Discussion :: Micro Organisms - Section 1 (Q.No.1)
|Dhivya said: (Apr 14, 2012)|
|Hi, Kindly give me an explanation.|
|Akash said: (Aug 23, 2012)|
|Give me explaination. Please|
|Indhra said: (Nov 19, 2013)|
|(1) Chirality of glycerol :
The basic unit from which cell membranes are built is the phospholipid. This is a molecule of glycerol which has a phosphate added to one end, and two side chains attached at the other end. When the cell membrane is put together, the glycerol and phosphate end of the molecules hang out at the surface of the membrane, with the long side chains sandwiched in the middle (see illustration above). This layering creates an effective chemical barrier around the cell and helps maintain chemical equilibrium.
The glycerol used to make archaeal phospholipids is a stereoisomer of the glycerol used to build bacterial and eukaryotic membranes. Two molecules that are stereoisomers are mirror-images of each other. Put your hands out in front of you, palms up. Both hands are oriented with fingers pointing away from you, wrists toward you, and with palms upwards. However, your thumbs are pointing different directions because each hand is a mirror image of the other. If you turn one hand so that both thumbs point the same way, that one will no longer be palm-up.
This is the same situation as the stereoisomers of glycerol. There are two possible forms of the molecule that are mirror images of each other. It is not possible to turn one into the other simply by rotating it around. While bacteria and eukaryotes have D-glycerol in their membranes, archaeans have L-glycerol in theirs. This is more than a geometric difference. Chemical components of the cell have to be built by enzymes, and the "handedness" (chirality) of the molecule is determined by the shape of those enzymes. A cell that builds one form will not be able to build the other form.
(2) Ether linkage :
When side chains are added to the glycerol, most organisms bind them together using an ester linkage (see diagram above). The side chain that is added has two oxygen atoms attched to one end. One of these oxygen atoms is used to form the link with the glycerol, and the other protrudes to the side when the bonding is done. By contrast, archaeal side chains are bound using an ether linkage, which lacks that additional protruding oxygen atom. This gives the resulting phospholipid different chemical proerties from the membrane lipids of other organisms.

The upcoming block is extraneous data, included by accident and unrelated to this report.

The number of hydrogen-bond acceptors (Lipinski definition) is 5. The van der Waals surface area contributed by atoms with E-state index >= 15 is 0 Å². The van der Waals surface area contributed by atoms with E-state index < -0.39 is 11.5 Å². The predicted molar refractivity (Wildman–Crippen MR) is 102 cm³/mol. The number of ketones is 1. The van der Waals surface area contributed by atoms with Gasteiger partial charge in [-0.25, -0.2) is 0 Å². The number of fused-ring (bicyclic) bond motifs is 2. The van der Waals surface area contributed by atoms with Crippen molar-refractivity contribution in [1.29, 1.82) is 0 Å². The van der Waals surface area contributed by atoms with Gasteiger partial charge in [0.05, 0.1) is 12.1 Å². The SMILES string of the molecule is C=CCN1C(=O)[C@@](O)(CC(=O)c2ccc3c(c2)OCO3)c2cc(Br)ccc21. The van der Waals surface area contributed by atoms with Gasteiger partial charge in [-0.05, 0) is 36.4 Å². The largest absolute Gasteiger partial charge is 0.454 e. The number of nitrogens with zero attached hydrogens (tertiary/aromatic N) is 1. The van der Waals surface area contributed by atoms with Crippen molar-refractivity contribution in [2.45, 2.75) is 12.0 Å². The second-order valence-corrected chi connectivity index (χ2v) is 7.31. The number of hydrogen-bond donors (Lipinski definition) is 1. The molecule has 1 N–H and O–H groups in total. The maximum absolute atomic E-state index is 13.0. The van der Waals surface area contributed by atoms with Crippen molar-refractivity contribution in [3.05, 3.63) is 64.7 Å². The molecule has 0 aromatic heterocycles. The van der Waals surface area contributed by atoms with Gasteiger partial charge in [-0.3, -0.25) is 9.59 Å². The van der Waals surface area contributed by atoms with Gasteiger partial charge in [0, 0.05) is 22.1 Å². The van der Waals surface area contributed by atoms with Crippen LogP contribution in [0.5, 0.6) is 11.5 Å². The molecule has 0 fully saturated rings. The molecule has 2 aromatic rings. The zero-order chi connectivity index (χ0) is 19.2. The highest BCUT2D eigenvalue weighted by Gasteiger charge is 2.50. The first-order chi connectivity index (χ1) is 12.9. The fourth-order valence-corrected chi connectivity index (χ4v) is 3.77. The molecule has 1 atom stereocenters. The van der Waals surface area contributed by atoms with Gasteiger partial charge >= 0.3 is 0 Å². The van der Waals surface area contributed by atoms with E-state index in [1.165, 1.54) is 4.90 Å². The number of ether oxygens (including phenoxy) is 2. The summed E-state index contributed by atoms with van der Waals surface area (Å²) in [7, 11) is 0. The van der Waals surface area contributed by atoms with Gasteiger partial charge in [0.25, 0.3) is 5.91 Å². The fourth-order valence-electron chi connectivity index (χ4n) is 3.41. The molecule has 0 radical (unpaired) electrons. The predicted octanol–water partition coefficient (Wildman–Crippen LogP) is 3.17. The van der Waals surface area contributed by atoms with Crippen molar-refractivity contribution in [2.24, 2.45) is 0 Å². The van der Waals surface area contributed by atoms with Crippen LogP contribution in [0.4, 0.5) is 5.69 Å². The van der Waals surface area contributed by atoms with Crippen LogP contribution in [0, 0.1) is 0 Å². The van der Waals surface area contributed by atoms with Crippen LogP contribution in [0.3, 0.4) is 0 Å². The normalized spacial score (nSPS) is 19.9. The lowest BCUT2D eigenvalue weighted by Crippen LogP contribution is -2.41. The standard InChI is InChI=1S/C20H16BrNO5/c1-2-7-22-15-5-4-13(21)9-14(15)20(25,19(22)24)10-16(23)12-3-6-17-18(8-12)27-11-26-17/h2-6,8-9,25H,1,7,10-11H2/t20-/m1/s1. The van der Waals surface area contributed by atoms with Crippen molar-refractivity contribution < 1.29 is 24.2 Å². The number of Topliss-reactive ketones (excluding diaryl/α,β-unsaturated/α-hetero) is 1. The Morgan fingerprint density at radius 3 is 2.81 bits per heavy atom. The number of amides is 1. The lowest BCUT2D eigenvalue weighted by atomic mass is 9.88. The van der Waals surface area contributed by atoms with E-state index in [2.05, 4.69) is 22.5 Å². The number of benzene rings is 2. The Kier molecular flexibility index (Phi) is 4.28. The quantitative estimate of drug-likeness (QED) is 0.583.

(3) Isoprenoid chains :
The side chains in the phospholipids of bacteria and eukaryotes are fatty acids, chains of usually 16 to 18 carbon atoms. Archaea do not use fatty acids to build their membrane phospholipids. Instead, they have side chains of 20 carbon atoms built from isoprene.
Isoprene is the simplest member of a class of chemicals called terpenes. By definition, a terpene is any molecule bilt by connecting isoprene molecules together, rather like building with Lego blocks. Each isoprene unit has a "head" and a "tail" end (again like a Lego block), but unlike their toy counterparts, isoprene blocks can be joined in many ways. A head can be attached to a tail or to another head end, and tails can be similarly joined. The immense variety of terpene compounds that can be built from simple isoprene units include beta-carotene (a vitamin), natural and synthetic rubbers, plant essential oils (such as spearmint), and steroid hormones (such as estrogen and testosterone).
(4) Branching of side chains :
Not only are the side chains of achaeal membranes built from different components, but the chains themselves have a different physical structure. Because isoprene is used to build the side chains, there are side branches off the main chain (see diagram above). The fatty acids of bacteria and eukaryotes do note have these side branches (the best they can manage is a slight bend in the middle), and this creates some interesting properties in archaeal membranes.
For example, the isoprene side chains can be joined together. This can mean that the two side chains of a single phospholipid can join together, or they can be joined to side chains of another phospholipid on the other side of the membrane. No other group of organisms can form such transmembrane phospholipids.
Another interesting property of the side branches is their ability to form carbon rings. This happens when one of the side branches curls around and bonds with another atom down the chain to make a ring of five carbon atoms. Such rings are thought to provide structural stability to the membrane, since they seem to be more common among species that live at high temperatures. They may work in the same way that cholesterol does in eukaryotic cells to stabilize membranes. It's interesting to note that cholesterol is another terpene.
|Purushottam Baingne said: (Nov 23, 2014)|
|Please explain the topic.|
|Abcde said: (Apr 26, 2016)|
|Thanks for your explanation @Indhra.
This helps me a lot.
|Bhoomaveer said: (Jul 28, 2017)|
|Thank you @Indhra.|
|Fagbohun Christiana Omolade said: (Sep 25, 2017)|
|Thanks for explaining to us.|
|Silas Darlington said: (Feb 18, 2018)|
|Thanks a lot @Indhra.|
|Yankee said: (May 10, 2018)|
|Helpful explanation. Thanks @Indhra.|
|Sasikumar.Dsk said: (May 13, 2018)|
|Shafique said: (Jan 23, 2019)|
|Aminu Isyaku said: (Feb 18, 2019)|
|Balaraju said: (Mar 21, 2019)|
|Annapoorani said: (Aug 23, 2019)|
|Thank you @Indhra.|
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